Nostalgia: Bill Hicks, the NME and me

‘Nostalgia – it’s delicate, but potent. Teddy told me that in Greek, “nostalgia” literally means “the pain from an old wound.” It’s a twinge in your heart far more powerful than memory alone.’ Don Draper, ‘Mad Men’

You can experience nostalgia in the most unlikely places. Yesterday it was when Lou Reed’s ‘Satellite of Love’ came on the radio, a song my circle of friends listened to incessantly when we were 18 but I’ve hardly heard since. Like ‘Debris’ by the Faces, it’s a song can instantly take me back in time and space, 16 years and to the kitchen of my best friend Scott, when we all had curtain haircuts, smoked like chimneys and were terrifyingly sincere about everything all the time.

A couple of months ago the potent twinge in my heart came when I went to a screening of the new Bill Hicks documentary ‘American’.

When you go and see a film about Bill Hicks you probably expect to come out laughing or enraged or saddened, but I emerged wistful, contemplative and swamped by memories.

I hadn’t thought about Hicks a great deal since 1992, but suddenly it all came flooding back. Staying in to watch Hicks on ‘Clive Anderson Talks Back’ or being interviewed at the Montreal Comedy Festival as C4 surfed the wave of having the hippest comedy content on the block. Reading about Hicks in the NME on the bus to school, enthralled by this astonishing man who called himself a comedian but was sandwiched between features on the Lemonheads, Sonic Youth and Mudhoney and never looked out of place. You couldn’t do that with Jasper Carrot.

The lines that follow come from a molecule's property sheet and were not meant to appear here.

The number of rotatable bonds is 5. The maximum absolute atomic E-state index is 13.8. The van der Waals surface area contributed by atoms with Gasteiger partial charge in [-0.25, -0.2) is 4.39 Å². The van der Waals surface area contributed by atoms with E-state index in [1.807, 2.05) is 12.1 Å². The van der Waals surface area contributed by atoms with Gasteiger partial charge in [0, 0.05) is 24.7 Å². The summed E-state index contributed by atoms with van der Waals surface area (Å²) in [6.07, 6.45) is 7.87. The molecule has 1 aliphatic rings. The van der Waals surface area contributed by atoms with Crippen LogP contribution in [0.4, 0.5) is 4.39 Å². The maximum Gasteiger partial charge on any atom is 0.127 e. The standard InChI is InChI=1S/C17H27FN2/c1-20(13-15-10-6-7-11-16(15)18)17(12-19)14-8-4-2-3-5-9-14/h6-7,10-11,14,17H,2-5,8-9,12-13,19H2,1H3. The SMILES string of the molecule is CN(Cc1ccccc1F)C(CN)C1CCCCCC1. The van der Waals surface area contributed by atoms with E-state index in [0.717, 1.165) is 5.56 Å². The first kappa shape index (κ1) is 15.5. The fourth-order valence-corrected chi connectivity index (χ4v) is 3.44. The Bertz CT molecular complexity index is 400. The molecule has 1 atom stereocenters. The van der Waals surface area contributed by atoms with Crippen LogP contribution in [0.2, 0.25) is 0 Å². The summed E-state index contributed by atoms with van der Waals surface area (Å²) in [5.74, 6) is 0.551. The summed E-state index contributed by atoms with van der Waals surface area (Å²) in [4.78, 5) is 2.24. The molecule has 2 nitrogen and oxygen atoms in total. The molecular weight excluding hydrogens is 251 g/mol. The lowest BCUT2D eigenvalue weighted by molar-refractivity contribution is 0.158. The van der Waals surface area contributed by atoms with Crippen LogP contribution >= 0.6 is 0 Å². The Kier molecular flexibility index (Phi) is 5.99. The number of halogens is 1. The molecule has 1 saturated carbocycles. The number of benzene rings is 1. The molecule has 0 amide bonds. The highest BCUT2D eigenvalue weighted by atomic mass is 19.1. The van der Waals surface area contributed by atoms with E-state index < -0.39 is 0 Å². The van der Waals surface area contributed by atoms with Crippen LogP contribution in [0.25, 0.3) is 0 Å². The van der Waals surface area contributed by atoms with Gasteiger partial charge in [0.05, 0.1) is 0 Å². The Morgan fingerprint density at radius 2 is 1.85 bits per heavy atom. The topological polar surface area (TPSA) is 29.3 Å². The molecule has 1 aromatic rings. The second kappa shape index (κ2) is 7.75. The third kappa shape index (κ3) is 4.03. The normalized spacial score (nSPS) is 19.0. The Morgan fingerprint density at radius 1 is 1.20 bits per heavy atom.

C4 comedy and the NME were the two key cultural influences for me at the time, so it’s little surprise that Hicks and his performances should have seemed so important, and also that they should be so easily forgotten, as what we most value in late adolescence is often the first thing that gets abandoned on the roadside during the long march to maturity.

I wrote an article exploring some of this in the context of British love for Hicks in the Independent on Sunday, but can’t help wondering the extent to which I am projecting my own memories of Hicks onto a wider canvas. 

Are these memories entirely personal and therefore largely irrelevent, or are there other people my age who place Hicks in the same C4/NME  bracket? In a sense, I don’t really want to know, because this is my nostalgia, not yours, but at the same, like everybody else, Hicks included (and why else did he love the UK so much?), I desire vindication, some confirmation that my nostalgia isn’t just a ‘twinge’, but something that has real cultural value beyond that. So come on people, vindicate me.